Recent posts by issendorf on Kongregate

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Topic: Serious Discussion / Quick political question

Kasic comes from the United States of America I believe. Pretty sure what works in the USA will also work in the USA.

Kasic and jhco are even from the same state!

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Topic: Serious Discussion / Quick political question

Because of groupthink and group polarization.

End of thread.

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Topic: Serious Discussion / Free speech vs. discrimination -- where do we draw the line?

So my question to everyone is—are her opinions appropriate and protected under free speech? Or are they out of line, and reflecting poorly on the college she represents? Are they discriminatory, and if so, should her military students be eligible for reparations and grades they feel they may have been awarded unfairly?

Depending on her contract, she absolutely can be fired as if the university continues to employ her, it comes off as looking as if they tacitly support her opinions. Now, I really hate when a prof is fired simply for having controversial views as universities are, allegedly, places where all views are supposed to be tolerated (clearly, there are some views that are thoroughly NOT tolerated, but let’s pretend universities actually live up to the standards that they’re supposed to fulfill shall we).

Offensive? Yes. Worthy of firing? Not in my opinion. Protected speech? Absolutely.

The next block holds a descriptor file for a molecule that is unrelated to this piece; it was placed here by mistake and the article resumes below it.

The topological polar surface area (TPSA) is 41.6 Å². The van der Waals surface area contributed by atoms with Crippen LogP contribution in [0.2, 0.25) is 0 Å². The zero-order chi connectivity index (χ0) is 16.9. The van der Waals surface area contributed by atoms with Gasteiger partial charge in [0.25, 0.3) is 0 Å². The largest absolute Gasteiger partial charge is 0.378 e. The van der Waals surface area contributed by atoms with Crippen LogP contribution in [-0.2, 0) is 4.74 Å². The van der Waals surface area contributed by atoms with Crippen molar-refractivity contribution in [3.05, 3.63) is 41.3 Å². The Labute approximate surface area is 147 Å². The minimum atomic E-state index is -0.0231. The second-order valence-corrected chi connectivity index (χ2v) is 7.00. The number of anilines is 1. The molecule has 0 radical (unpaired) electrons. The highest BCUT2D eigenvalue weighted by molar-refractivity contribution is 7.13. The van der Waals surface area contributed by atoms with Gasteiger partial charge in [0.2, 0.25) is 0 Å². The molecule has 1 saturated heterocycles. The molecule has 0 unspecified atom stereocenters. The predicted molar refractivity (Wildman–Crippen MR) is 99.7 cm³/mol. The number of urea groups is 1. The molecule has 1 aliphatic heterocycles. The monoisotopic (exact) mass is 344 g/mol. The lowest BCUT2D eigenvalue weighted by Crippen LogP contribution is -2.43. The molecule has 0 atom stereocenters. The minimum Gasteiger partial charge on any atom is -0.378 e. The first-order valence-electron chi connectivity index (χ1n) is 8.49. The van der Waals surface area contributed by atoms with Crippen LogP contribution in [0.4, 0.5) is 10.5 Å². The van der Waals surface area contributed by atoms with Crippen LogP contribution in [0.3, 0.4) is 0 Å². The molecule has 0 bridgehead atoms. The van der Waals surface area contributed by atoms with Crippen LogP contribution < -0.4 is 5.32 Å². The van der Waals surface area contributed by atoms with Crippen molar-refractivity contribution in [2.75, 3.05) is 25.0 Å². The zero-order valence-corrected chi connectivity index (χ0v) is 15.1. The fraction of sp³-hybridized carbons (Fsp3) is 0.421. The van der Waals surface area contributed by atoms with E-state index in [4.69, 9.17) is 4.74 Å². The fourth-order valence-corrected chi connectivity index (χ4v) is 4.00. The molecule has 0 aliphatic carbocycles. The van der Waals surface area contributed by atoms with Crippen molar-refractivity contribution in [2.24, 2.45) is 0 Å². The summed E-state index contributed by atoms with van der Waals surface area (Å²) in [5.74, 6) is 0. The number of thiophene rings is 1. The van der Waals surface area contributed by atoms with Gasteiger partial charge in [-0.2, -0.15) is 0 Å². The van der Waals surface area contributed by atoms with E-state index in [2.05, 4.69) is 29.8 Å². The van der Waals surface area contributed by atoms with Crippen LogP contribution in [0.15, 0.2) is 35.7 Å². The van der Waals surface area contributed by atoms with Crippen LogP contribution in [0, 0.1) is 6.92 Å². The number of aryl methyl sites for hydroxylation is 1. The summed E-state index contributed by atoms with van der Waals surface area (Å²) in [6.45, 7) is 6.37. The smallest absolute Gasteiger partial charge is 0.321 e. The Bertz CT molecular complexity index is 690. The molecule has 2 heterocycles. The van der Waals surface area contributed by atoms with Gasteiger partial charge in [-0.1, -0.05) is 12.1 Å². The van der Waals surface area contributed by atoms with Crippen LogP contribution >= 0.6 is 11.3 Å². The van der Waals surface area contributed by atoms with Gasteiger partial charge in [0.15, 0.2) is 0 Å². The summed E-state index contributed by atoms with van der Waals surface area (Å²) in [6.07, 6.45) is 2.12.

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Topic: Serious Discussion / Spanking: yea or nay. -- Now expanded to include: How humanity uses physical force to ensure desired compliant behavior.

I never said it couldn’t work.

“It doesn’t instill better behavior or teach anything.”

“it doesn’t help anything either.”

: )

(and those were just on one page!)

Also, you are quoting the controversy. The findings of many others disagreed with those results, and the APA recommends no use of physical punishment due to that. Way to quote mine. Here’s what prefaced the reference of that study.

Ohhhhhhh, you don’t like it when I quote the parts that disagree with you. Got it. I’ll try not to do anything that refutes your point of view moving forward.

Try reading their conclusion. You seem to have trouble doing anything except cherry picking bits when the authors reference opposing/relevant studies, then taking that opposing/relevant study they referenced and completely ignoring everything else.

Sort of like when you ignored the conclusion of the article I linked and cherry picked the parts that referenced the opposing point of view?

It’s like having a tool that’s only good for one very specific job and saying it’s a good tool when you have a multi-tool capable of doing so much more and performing the other task equally.

Except other forms of discipline don’t work on some children. Your argument is to keep trying a technique that doesn’t work lest you cause any physical pain to your child.

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Topic: Serious Discussion / Spanking: yea or nay. -- Now expanded to include: How humanity uses physical force to ensure desired compliant behavior.

American Psychological Association.